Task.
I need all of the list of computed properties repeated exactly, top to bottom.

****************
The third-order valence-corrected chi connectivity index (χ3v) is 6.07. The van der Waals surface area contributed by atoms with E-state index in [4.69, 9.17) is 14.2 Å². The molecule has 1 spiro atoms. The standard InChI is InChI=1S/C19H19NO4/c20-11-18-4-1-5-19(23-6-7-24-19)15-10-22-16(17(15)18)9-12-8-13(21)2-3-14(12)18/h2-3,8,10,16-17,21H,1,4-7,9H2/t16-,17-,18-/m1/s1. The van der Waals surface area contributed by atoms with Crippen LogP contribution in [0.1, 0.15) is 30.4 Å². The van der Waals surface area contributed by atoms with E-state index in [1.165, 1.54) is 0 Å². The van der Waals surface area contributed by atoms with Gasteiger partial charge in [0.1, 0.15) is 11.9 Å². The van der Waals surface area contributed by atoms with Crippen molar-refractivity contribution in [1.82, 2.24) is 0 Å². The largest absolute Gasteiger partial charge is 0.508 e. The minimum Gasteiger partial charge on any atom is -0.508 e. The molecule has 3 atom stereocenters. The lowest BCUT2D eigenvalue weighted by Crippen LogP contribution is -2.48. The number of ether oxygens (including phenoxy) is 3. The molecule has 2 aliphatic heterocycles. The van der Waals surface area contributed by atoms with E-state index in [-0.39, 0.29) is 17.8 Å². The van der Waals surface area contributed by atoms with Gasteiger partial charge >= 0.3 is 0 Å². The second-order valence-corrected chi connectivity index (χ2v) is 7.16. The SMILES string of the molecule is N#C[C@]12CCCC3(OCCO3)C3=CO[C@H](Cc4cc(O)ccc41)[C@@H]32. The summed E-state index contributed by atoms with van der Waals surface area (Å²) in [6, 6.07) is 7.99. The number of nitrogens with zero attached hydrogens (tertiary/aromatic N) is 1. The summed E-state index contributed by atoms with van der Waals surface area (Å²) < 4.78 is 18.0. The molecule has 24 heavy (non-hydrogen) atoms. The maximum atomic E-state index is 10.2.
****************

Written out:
The third-order valence-corrected chi connectivity index (χ3v) is 6.07. The van der Waals surface area contributed by atoms with E-state index in [4.69, 9.17) is 14.2 Å². The molecule has 1 spiro atoms. The standard InChI is InChI=1S/C19H19NO4/c20-11-18-4-1-5-19(23-6-7-24-19)15-10-22-16(17(15)18)9-12-8-13(21)2-3-14(12)18/h2-3,8,10,16-17,21H,1,4-7,9H2/t16-,17-,18-/m1/s1. The van der Waals surface area contributed by atoms with Crippen LogP contribution in [0.1, 0.15) is 30.4 Å². The van der Waals surface area contributed by atoms with E-state index in [1.165, 1.54) is 0 Å². The van der Waals surface area contributed by atoms with Gasteiger partial charge in [0.1, 0.15) is 11.9 Å². The van der Waals surface area contributed by atoms with Crippen molar-refractivity contribution in [1.82, 2.24) is 0 Å². The largest absolute Gasteiger partial charge is 0.508 e. The minimum Gasteiger partial charge on any atom is -0.508 e. The molecule has 3 atom stereocenters. The lowest BCUT2D eigenvalue weighted by Crippen LogP contribution is -2.48. The number of ether oxygens (including phenoxy) is 3. The molecule has 2 aliphatic heterocycles. The van der Waals surface area contributed by atoms with E-state index in [-0.39, 0.29) is 17.8 Å². The van der Waals surface area contributed by atoms with Gasteiger partial charge >= 0.3 is 0 Å². The second-order valence-corrected chi connectivity index (χ2v) is 7.16. The SMILES string of the molecule is N#C[C@]12CCCC3(OCCO3)C3=CO[C@H](Cc4cc(O)ccc41)[C@@H]32. The summed E-state index contributed by atoms with van der Waals surface area (Å²) in [6, 6.07) is 7.99. The number of nitrogens with zero attached hydrogens (tertiary/aromatic N) is 1. The summed E-state index contributed by atoms with van der Waals surface area (Å²) < 4.78 is 18.0. The molecule has 24 heavy (non-hydrogen) atoms. The maximum atomic E-state index is 10.2.